It’s no secret that some of this city’s best stories are held at the New York Public Library, no small number of which are waiting to be unearthed from its vast archival collections. Currently at the New York Public Library of the Performing Arts is one such gem: an exhibition introducing audiences to the singular story of two of the great champions of modern American music, Anahid Ajemian and George Avakian — a musician and a producer, respectively, as well as wife and husband — told through photographs, memos, letters, records, interviews, and other ephemera from their personal archives. The show is not only a celebration of a remarkable couple; it’s also a love letter of sorts to the music and the artists to whom they dedicated so much of their life and work.
George Avakian was born in Russia in 1919 and moved to New York with his family in 1923. A clever and curious child, he was raised between the old world and the new, speaking Armenian at home while enjoying distinctly American pastimes like baseball. By high school he was spending countless nights staying up late, listening to radio shows, discovering the music of Fats Waller, Duke Ellington, and Benny Goodman. To his ear, the sounds of early jazz echoed something of the sweetness of the Armenian records his parents listened to. But it wasn’t until a friend’s older brother played him Louis Armstrong records that Avakian’s passion was truly ignited. As he described to Peter Krulewitch in a 2009 interview, “I was immersed, like being dropped into a pool of boiling water or something.” By 1940, at the age of twenty, while still an undergraduate at Yale, Avakian had produced his first album, Chicago Jazz, for Decca Records.
He first laid eyes on Anahid Ajemian backstage at Town Hall in 1946, after a recital given by her older sister, Maro. “This is the most beautiful girl I’ve ever seen in my life,” Avakian recalled thinking of his future wife. The Ajemian sisters were also Armenian, though Anahid was born in Manhattan in 1924, two years after her family’s immigration to the United States. Both women excelled at music from an early age: Maro, a pianist, was accepted at the Juilliard School at the age of six, and Anahid, a violinist, soon followed in her footsteps. Although classically trained, both were equally passionate about contemporary composers, performing works by the likes of John Cage, Henry Cowell, Ben Weber, and Alan Hovhaness — all names and sounds that were newer to Avakian. After meeting, Anahid and George fell not only in love, but also into each other’s musical worlds. They married two years later, in 1948, and remained together until Anahid’s death earlier this year.
Avakian would devote the next decades of his life to becoming one of the eminent record producers of the day, working with an illustrious and assorted roster of artists including Ellington, Armstrong, Ravi Shankar, Miles Davis, Lotte Lenya, Sonny Rollins, and countless others. Anahid continued to perform with Maro to critical acclaim and in 1965 co-founded the esteemed Composers String Quartet, a group that would go on, for over thirty years, to commission and present works from that era’s leading composers, such as Elliott Carter, Aaron Copland, and Samuel Barber. Over the years she and Avakian meshed their influence, linking their circles of friends and colleagues and collaborating, on occasion, where their passions intersected. The NYPL’s “Music for Moderns” takes its title from a concert series they produced together at Town Hall in 1957, which featured jazz artists alongside contemporary composers — a novel curatorial vision for that time.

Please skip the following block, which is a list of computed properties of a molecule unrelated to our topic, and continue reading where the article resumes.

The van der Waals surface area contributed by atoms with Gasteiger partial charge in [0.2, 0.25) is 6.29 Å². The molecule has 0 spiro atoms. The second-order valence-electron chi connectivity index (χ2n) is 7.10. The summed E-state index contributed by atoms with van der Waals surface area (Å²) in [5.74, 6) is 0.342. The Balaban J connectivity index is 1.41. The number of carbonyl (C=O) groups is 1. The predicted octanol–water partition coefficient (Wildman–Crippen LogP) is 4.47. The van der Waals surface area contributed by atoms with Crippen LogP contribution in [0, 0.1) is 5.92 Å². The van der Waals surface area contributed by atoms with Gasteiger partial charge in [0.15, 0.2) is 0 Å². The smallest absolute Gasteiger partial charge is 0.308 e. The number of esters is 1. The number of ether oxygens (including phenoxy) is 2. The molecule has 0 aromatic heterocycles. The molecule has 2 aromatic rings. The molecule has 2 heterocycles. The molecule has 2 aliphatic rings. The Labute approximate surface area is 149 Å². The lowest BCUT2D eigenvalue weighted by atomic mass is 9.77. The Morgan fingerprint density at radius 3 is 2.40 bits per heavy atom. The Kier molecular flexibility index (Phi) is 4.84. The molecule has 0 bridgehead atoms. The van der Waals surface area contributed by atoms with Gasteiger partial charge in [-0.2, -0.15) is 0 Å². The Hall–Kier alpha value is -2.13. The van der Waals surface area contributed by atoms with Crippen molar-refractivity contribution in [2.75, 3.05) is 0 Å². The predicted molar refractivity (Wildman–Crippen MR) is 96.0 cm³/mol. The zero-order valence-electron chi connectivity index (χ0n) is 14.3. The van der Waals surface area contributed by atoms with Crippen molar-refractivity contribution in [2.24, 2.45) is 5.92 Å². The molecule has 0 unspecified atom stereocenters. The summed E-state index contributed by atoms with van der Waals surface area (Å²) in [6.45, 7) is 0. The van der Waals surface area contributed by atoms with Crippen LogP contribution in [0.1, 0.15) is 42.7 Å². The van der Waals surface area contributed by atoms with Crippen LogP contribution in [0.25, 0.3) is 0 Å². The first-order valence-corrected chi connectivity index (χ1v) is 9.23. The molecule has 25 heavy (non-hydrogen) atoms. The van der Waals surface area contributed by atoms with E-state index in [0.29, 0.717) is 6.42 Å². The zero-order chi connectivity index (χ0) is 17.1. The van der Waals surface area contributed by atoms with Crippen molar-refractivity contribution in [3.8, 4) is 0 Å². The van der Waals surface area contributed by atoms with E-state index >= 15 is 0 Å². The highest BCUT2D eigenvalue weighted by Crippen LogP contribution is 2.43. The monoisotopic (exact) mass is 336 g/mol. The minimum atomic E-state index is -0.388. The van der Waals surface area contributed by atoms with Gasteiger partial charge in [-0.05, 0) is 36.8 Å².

The exhibition spans the whole of their lives together, and curator Matthew Snyder has tightly woven a moving, engaging narrative, with every document on view speaking to a tiny but resonant moment of a far richer story: an interview with Avakian conducted by a high-school-aged Jack Kerouac; photographs of the couple on their wedding day, and on the sisters’ first European tour; an image of Avakian with Davis during the recording sessions for ‘Round About Midnight; Cage’s score for Atlas Eclipticalis (1961), written for a dance by Merce Cunningham and dedicated in part to Ajemian and Avakian; a letter from jazz saxophonist Charles Lloyd to Avakian in which the musician wrote that “one might think you were my father or something the way you look after things in regards to me.”
Looking back, one can’t imagine that the relationships between Avakian and his colleagues were always rosy, or that they didn’t occasionally suffer the strains of the times. The exhibition doesn’t dive into the racial politics around jazz; neither is there much mention of the challenges Anahid would have faced as a woman ahead of her time. This is the part of their story that has yet to be written. Is this a shortcoming of the exhibition? As any great performer will tell you, the most successful shows will always leave an audience wanting more.
‘Music for Moderns: The Partnership
of George Avakian and Anahid Ajemian’
New York Public Library for the Performing Arts, Dorothy and Lewis B. Cullman Center
Vincent Astor Gallery, The Shelby Cullom Davis Museum
40 Lincoln Center Plaza
Through September 24